Georgian TV channel’s deputy director resigns under pressure

Reporters Without Borders (RSF) is concerned about the latest example of political pressure undermining media pluralism and free speech in Georgia – Natia Zoidze’s resignation this week as deputy director of Adjara TV, a regional public TV channel based in the coastal city of Batumi.

My resignation is not voluntary,” Zoidze announced in a Facebook post on 2 February, adding that it was the result of a “political process.” In December, she had accused the TV channel’s new director, Georgi Kokhreidze, of applying pressure for a change in editorial policies.

The TV channel’s “alternative” trade union issued a statement on 3 February blaming Zoidze’s departure on “interference in editorial independence” and reporting that it was not an isolated case. “The outflow of professional and ethical staff from this broadcaster has become a permanent feature,” the statement added.

After Adjara TV staff members accused the new director of interfering in their work on 30 September, a demonstration in support of the staff was held in Batumi on 6 October.

Natia Zoidze’s resignation is indicative of the growing political pressure on state-owned media in Georgia,” said Jeanne Cavelier, the head of RSF’s Eastern Europe and Central Asia desk. “At the same time, government allies are increasingly getting control of critical or independent media, such as Rustavi 2. In the run-up to next October’s parliamentary elections, we ask the Georgian authorities to guarantee media independence and pluralism, which are essential for a democratic debate.”

Georgia’s TV channels suffer from politically-biased government measures. The finance ministry’s announcement on 24 December that it would begin to seize overdue taxes from several TV companies prompted accusations from civil society and from the opposition to the ruling Georgian Dream party that it was applying the sanctions selectively.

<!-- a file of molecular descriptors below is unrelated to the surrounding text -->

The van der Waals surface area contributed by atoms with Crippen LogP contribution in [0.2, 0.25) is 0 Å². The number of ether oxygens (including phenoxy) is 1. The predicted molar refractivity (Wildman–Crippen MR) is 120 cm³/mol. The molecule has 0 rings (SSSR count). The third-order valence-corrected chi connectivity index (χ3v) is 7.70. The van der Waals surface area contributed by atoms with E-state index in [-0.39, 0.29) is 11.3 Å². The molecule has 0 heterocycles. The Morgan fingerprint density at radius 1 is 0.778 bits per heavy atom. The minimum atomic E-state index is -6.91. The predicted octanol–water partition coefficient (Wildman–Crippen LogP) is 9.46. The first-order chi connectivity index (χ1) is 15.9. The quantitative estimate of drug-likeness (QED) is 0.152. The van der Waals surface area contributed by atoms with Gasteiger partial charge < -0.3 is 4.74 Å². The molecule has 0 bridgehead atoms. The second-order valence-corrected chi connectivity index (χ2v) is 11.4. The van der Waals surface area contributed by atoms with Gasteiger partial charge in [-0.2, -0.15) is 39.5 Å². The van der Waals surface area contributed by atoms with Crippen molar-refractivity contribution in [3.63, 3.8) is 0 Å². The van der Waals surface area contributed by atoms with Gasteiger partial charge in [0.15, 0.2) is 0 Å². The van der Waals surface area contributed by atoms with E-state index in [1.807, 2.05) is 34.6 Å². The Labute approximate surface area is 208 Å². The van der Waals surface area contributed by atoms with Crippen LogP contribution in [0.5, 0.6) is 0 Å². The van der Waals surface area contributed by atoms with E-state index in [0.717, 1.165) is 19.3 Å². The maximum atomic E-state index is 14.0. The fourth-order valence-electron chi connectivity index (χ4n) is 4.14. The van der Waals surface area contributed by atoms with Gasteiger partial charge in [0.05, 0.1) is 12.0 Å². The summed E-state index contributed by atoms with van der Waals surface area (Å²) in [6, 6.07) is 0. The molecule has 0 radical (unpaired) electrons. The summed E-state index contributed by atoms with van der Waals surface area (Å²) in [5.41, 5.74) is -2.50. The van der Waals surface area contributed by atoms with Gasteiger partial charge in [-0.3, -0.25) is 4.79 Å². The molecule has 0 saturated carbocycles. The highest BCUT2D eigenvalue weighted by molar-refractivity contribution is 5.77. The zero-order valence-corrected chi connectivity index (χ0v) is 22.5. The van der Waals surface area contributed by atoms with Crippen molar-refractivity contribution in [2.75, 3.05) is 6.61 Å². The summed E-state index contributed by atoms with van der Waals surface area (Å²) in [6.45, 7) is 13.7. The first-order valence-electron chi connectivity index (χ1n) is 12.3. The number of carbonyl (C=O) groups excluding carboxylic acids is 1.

The government agreed to postpone collection of the 15 million euros owed by leading commercial channels Imedi TV and Rustavi 2, but stepped up the pressure on small, critical TV channels such as TV Kavkasia and TV Pirveli.

Dramatic changes at Rustavi 2 in the course of 2019 have transformed the Georgian media landscape. Previously Georgia’s most popular TV channel and champion of the opposition, Rustavi 2 completely changed its editorial policy after its ownership reverted to previous owner Kibar Khalvashi as a result of a European Court of Human Rights ruling.

The change in ownership led to the departure of the majority of the newsroom including director-general Nika Gvaramia, who was fired and who has since been prosecuted by the Georgian authorities on a charge of “abuse of power.” The authorities have also prosecuted Avtandil Tsereteli, the father of TV Pirveli’s founder.

Georgia is ranked 60th out of 180 countries in RSF’s 2019 World Press Freedom Index.

Published on
Updated on 14.02.2020